Just over a week ago, I was a starry-eyed travel blogger on my way to my first TBEX, “the world’s largest gathering of travel bloggers, writers, and new media content creators”. When they said largest, I didn’t realize I’ll be one among 1,000+ travel bloggers, albiet the only one travelling from India! Among them were renowned bloggers, some of who have inspired my own journey. Then there were those who have recently found their blogging legs, like myself. And the newbies. It was a mix, that over the course of the weekend, gave me a whole new perspective on travel blogging.
Though that weekend in Toronto flashed by in a blur of pre-TBEX gatherings, parties and post-TBEX breakouts, I did get the chance to interact with several companies, and attend some thought-provoking sessions. Here’s a lowdown of what TBEX taught me:
One of the biggest blunders I’ve made in my two years of travel blogging, is naturally assuming that as a travel blogger in need of sponsorships and money, I never have the upper hand. I’ve let sponsors and publications dictate the terms, and as a fledgling travel writer, settled for whatever compensation they offered, sometimes nothing at all. TBEX came as a much-needed wake-up call. In her session, Amy Moore, who manages Everything Everywhere, said Pitch for money, and know when to walk away. I’ve taken those words to heart, and decided that if I don’t value my own work, no one else will. In the last one week, I’ve walked away from one campaign and two publications that wouldn’t pay.
No one size fits all.
Somewhere along the way, I had forgotten that I only had one chance to make a first impression. We’ve all heard about how we should understand our sponsor and tailor a pitch to offer the best value, but hearing Ryan Levitt of Housetrip talk about “how not to pitch” really got me thinking. He put forth interesting and practical ideas on how to research a travel company – for instance, searching for the kind of news stories and messaging brands are going out with, analyzing their website homepage to determine their target audience and primary markets, and being time-sensitive around key events. The point is to stand out from the clutter, and remember that no one size fits all brands, just like no one size fits all bloggers.
You can tell the top bloggers apart.
I tried not to be star-struck when I met Nellie of Wild Junket. Hers was one of the first travel blogs that I serendipitously stumbled upon (back in 2010), and that inspired me to take the plunge to leave the cubicle forever and embrace the road. But this isn’t about the stardom. By day two of TBEX, I began noticing that what set the top bloggers apart was their mindset. While most of us were talking about monetizing our blogs and scoring press trips, Nellie and the others had graduated to something higher. And I dare say, more noble. They were infecting everyone with their travel stories, and sending out a much needed reminder that the love of travel is the only reason anyone should get into travel blogging. Which brings me to my next point,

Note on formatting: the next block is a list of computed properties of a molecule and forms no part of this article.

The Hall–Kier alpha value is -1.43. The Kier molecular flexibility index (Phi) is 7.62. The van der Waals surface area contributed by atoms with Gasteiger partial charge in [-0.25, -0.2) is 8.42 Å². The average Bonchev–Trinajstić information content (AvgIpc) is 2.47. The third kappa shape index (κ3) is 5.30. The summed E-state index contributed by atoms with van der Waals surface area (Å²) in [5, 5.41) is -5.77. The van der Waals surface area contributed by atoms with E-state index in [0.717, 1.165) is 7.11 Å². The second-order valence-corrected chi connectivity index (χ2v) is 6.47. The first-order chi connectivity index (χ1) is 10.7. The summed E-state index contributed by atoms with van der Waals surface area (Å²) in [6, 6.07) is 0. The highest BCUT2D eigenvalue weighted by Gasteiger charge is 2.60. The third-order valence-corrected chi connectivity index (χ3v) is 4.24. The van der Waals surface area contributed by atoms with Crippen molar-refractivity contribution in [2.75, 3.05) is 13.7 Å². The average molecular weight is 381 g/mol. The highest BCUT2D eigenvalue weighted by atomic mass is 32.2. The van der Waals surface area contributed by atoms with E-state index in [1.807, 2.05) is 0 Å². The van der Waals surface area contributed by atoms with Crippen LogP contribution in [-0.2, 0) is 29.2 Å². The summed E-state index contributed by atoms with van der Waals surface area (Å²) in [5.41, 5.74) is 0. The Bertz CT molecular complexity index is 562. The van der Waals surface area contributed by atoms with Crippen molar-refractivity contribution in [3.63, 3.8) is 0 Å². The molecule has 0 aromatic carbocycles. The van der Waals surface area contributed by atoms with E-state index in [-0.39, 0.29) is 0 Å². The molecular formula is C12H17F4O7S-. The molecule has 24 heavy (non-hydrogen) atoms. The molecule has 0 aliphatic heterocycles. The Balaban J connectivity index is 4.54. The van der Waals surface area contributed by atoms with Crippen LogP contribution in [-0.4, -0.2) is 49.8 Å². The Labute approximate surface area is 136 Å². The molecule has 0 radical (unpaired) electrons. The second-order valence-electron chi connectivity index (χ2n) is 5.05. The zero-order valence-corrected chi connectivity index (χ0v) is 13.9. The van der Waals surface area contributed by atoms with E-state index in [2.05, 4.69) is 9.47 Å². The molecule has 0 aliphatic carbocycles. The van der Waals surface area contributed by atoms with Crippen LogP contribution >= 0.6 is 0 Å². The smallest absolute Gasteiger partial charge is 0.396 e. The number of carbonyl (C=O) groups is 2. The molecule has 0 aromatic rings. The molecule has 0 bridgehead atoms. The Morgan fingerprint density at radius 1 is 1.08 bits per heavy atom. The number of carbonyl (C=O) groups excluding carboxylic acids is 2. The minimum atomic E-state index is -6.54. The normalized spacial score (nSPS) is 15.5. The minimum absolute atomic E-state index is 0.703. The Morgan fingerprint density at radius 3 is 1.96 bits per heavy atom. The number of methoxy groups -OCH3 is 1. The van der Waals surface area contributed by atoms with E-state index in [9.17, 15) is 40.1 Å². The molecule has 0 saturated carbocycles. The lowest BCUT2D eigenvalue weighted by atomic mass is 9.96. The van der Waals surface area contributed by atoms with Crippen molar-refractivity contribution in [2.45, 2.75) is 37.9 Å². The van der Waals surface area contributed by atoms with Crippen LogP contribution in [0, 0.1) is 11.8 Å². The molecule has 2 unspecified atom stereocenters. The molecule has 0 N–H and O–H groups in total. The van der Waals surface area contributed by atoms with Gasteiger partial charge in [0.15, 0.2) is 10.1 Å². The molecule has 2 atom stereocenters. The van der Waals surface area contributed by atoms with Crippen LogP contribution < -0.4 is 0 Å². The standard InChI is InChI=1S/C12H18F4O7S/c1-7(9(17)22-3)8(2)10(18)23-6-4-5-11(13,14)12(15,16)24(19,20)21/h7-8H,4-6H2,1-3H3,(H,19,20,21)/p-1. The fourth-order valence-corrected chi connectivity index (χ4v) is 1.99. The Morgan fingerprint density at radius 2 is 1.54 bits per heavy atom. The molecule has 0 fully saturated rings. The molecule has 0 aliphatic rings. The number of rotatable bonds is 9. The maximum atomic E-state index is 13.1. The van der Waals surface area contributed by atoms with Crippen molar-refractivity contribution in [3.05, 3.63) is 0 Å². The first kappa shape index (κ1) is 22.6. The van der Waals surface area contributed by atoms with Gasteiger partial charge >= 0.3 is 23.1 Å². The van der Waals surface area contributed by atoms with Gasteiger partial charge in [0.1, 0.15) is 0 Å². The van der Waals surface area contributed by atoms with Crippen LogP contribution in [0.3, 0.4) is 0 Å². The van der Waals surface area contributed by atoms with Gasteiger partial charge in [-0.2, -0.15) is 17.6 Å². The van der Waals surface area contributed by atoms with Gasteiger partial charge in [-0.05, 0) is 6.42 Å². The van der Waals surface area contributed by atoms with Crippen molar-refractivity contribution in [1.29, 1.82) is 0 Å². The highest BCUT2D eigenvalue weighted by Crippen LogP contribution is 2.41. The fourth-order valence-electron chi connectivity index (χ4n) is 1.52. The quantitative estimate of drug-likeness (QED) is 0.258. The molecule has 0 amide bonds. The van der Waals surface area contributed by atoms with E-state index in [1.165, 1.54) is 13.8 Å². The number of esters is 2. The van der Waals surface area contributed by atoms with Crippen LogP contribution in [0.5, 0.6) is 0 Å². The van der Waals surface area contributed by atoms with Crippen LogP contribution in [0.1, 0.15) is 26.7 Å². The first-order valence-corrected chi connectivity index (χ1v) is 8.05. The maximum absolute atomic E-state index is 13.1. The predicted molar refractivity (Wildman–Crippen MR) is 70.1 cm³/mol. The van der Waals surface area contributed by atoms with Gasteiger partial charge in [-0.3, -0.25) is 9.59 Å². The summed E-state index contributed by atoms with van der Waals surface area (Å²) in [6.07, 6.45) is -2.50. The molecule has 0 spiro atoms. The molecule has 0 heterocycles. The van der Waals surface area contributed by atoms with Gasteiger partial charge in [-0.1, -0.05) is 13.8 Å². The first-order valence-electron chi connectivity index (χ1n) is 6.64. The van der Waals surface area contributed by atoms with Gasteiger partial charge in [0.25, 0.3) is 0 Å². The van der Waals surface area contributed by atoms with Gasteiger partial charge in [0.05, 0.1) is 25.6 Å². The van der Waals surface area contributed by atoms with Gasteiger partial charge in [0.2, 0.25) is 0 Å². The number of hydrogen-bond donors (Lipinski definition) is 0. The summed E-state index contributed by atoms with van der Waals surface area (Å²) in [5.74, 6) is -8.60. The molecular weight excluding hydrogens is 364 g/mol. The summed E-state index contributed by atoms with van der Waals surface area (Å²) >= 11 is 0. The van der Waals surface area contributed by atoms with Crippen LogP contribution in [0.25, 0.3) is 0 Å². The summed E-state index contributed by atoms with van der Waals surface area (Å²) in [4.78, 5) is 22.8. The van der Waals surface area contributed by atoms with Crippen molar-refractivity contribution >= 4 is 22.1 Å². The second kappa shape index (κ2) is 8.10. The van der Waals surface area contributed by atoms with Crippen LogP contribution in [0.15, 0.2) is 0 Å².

Some people do think of travel writing without “travel”.
And I mean people from the travel industry, including some established travel writers. I don’t agree with the opinions reflected in the “This Week in Travel” live podcast – that you don’t actually need to travel much to be a travel blogger, or that blogging is not about “you”, it’s about the destination. I think that if people wanted well-researched facts for travel planning, they would read Wikitravel or a guidebook. In my humble opinion, travel blogging is about “you” (the blogger), it is about personal experiences, it is about enabling armchair travel – and a blogger must travel to be able to show people the world through their lens.
Armchair travel is real.
I’ve always been one to believe in virtual travel – that if my words and pictures can paint images in your head, my travel experiences are your travel experiences. It did however, sound far-fetched, until Mike Sowden of Fevered Mutterings referred to a study that used MRI scans to determine that the emotions people experience while travelling are similar to those induced by a good piece of travel writing – indeed armchair travel is a real thing. Needless to say, that has re-instilled my faith in travel blogging and sharing live experiences; getting you to see the world through my lens is what I’ve aspired to from the start.
We really are the luckiest people in the world.
But you already know that, right?!
An inspiring keynote by Dave and Deb of The Planet D, one of my favorite travel blogs, reminded us of that in so many words. Sure, most of us make very little money, work really hard, are continuously asked for free content, and have borne more rejections than anyone should in a lifetime. Yet there’s one thing that makes it all worth it – We love what we do, and the world is just starting to notice. We own the future! *evil laugh*
What did you learn from TBEX? What are your thoughts on the lessons I learnt?
Ladies, enter my #WeGoSolo Contest to win a 2 nights stay for 2 at ANY hotel / hostel on Hostelbookers (worth EUR 150 / INR 11,000).
Note: I was invited to TBEX as one of 28 international bloggers hosted by the Canadian Tourism Commission for a cross-Canada train trip.
Welcome to my blog, The Shooting Star. I’ve been called a storyteller, writer, photographer, digital nomad, instagrammer, social entrepreneur, solo traveller, vegan, sustainable tourism consultant and environmentalist. But in my heart, I’m just a girl who believes in the transformative power of travel.